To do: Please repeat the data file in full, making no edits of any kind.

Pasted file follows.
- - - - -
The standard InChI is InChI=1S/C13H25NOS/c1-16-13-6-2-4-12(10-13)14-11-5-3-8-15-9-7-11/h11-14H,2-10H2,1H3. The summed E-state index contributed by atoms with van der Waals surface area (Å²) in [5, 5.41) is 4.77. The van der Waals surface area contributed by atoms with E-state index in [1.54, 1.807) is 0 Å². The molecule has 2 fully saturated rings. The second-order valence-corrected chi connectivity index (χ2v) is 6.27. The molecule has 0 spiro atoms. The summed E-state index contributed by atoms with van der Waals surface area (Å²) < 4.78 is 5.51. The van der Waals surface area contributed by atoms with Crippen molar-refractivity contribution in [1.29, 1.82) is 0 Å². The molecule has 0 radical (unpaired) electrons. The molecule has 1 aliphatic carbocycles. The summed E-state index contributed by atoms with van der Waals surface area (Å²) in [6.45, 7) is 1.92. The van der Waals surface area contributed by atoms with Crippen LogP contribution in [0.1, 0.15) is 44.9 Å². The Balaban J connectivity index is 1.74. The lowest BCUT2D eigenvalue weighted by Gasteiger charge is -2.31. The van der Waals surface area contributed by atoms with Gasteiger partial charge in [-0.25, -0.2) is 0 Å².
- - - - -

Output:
The standard InChI is InChI=1S/C13H25NOS/c1-16-13-6-2-4-12(10-13)14-11-5-3-8-15-9-7-11/h11-14H,2-10H2,1H3. The summed E-state index contributed by atoms with van der Waals surface area (Å²) in [5, 5.41) is 4.77. The van der Waals surface area contributed by atoms with E-state index in [1.54, 1.807) is 0 Å². The molecule has 2 fully saturated rings. The second-order valence-corrected chi connectivity index (χ2v) is 6.27. The molecule has 0 spiro atoms. The summed E-state index contributed by atoms with van der Waals surface area (Å²) < 4.78 is 5.51. The van der Waals surface area contributed by atoms with Crippen molar-refractivity contribution in [1.29, 1.82) is 0 Å². The molecule has 0 radical (unpaired) electrons. The molecule has 1 aliphatic carbocycles. The summed E-state index contributed by atoms with van der Waals surface area (Å²) in [6.45, 7) is 1.92. The van der Waals surface area contributed by atoms with Crippen LogP contribution in [0.1, 0.15) is 44.9 Å². The Balaban J connectivity index is 1.74. The lowest BCUT2D eigenvalue weighted by Gasteiger charge is -2.31. The van der Waals surface area contributed by atoms with Gasteiger partial charge in [-0.25, -0.2) is 0 Å².